Want better relationships with young donors? Change your priorities. | The Best Samaritan with Jamie Aten and Kent Annan

Things change with age. Not just physically, but in many ways: our families, our finances, our worldview, our priorities.

Two things that have constantly changed as people get older are church attendance and giving. Young adults leave home and often church attendance goes out the window. As they get older, settle down, and start having children, it often comes back.

Giving, too, has always been different by age group. Older adults tend to have fewer financial commitments like college funds or children’s braces. They are more often in the years when their incomes are highest or are financially stable enough to retire. And they are more likely to see beyond themselves to the world they leave behind for their children and grandchildren.

This is why the top donors to so many churches and charities are in their 50s, 60s, 60s or beyond. Historically, as young people get older, they grow up and become the next generation of peak givers.

But what if that change stops happening?

Gray matter research and Infinity concepts team up for a series of studies among evangelicals. In two of our reports (The generosity factor and The generation gap), we found substantial differences between donors under 40 and older donors – and the older they are, the greater the differences.

For one thing, while different age groups are about equally likely to give to the church, their generosity varies greatly. The average evangelical age 70 or older donates 4.2% of household income to their church. This decreases with age, reaching a minimum of 1.6% among those under 40. And while 69% of evangelicals 70 and older donate to charity or ministry outside of a church, only 47% of those under 40 do so.

Their donation preferences also differ. When giving outside of the church, older donors strongly prefer to donate nationally (if not locally). They prefer to support a small number of causes and organizations that they already know well. They tend to approach unknown organizations with confidence, but they still tend to research them and plan their donations in advance.

Young donors are the exact opposite. They crave variety – they want to learn about new organizations and prefer to spread their money among several causes and organizations. They are the only age group that prefers not to give locally and in fact prefer overseas to domestic. They are much less likely than older donors to research or plan their donations in advance. Instead, they more often give the spur of the moment or when it “feels good.” Which is ironic, because they’re also much less likely than older donors to approach new organizations with a presumption of trustworthiness.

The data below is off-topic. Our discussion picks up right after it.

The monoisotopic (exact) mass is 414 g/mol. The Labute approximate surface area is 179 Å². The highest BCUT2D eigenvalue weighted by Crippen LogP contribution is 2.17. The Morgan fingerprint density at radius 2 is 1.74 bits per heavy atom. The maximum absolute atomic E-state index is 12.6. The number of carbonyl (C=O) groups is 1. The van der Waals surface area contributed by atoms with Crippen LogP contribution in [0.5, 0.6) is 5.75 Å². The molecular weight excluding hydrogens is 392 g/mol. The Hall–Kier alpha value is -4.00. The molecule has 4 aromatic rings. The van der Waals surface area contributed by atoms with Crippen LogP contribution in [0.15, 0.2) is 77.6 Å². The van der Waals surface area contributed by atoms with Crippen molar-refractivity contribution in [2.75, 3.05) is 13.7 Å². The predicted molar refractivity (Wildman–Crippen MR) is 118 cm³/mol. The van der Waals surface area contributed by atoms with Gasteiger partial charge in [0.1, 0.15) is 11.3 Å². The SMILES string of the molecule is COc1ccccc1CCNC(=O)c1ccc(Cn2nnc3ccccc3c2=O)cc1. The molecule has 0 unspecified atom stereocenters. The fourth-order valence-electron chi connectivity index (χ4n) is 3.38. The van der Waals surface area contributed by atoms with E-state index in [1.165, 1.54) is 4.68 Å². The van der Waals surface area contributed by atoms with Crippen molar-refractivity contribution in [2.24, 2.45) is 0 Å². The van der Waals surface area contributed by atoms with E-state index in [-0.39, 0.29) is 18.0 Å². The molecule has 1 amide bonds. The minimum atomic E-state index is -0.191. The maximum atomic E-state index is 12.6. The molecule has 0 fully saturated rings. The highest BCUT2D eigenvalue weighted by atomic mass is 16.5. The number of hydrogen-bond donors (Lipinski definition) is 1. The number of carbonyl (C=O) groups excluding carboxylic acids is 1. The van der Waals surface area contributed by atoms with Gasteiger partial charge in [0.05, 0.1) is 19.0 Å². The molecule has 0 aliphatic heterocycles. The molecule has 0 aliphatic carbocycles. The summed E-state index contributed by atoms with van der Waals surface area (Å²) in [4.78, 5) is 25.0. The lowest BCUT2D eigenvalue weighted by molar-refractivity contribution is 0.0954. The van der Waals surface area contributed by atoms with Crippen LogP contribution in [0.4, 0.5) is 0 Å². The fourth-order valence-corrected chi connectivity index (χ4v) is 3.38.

But won’t all this change with age? Won’t the cycle just continue: young donors are maturing, giving more, starting to make more careful decisions, focusing more at home, etc.? ?

Not necessarily.

We cannot predict the future, but we can examine some of the environmental stimuli that can impact the attitudes of young evangelicals. These include:

Globalization: Young adults are maturing in a time when the biggest Netflix show is from South Korea, their colleague may be Indian, and they may connect through social media with someone from Portugal or Paraguay. They are much more globally oriented in many areas, not just in their gifts.

Uncertainty: Our grandparents may have worked for the same company for 40 years. Our parents may have changed jobs every ten years. Young adults today are experiencing the great resignation and gig economy, changing jobs or even careers in the blink of an eye. This means more economic uncertainty. People don’t tend to give out of uncertainty.

The rise of the nuns: Thirty years ago, few people were willing to identify as having no particular religious belief. Today, the Nones represent approximately three out of ten Americans. Faith is simply becoming less of a factor in American life, especially among young people. And we know from substantial research that faith is often a determining factor in giving.

Choice: Not so long ago, “giving” generally meant making a donation to a non-profit organization. Today, crowdfunding and direct donations are diverting more and more money from registered charities. In a study Gray Matter did with Newport One, we found that Gen Z and Millennials were significantly less likely than other generations to donate to congregations or charities, and more likely to donate directly to friends or to family, strangers or through crowdfunding. If young people increase their generosity as they age, this money will not necessarily be given through the traditional channels of church and charity.

In the long term, things can look very different for churches and ministries, as today’s young adults become tomorrow’s top donors — or at least what was once the top demographic of top donors.

Ron Sellers is the gray matter behind Gray Matter Research. He has served more than 100 donor-supported organizations during his career, as well as many for-profit companies, with consumer insights and market research.


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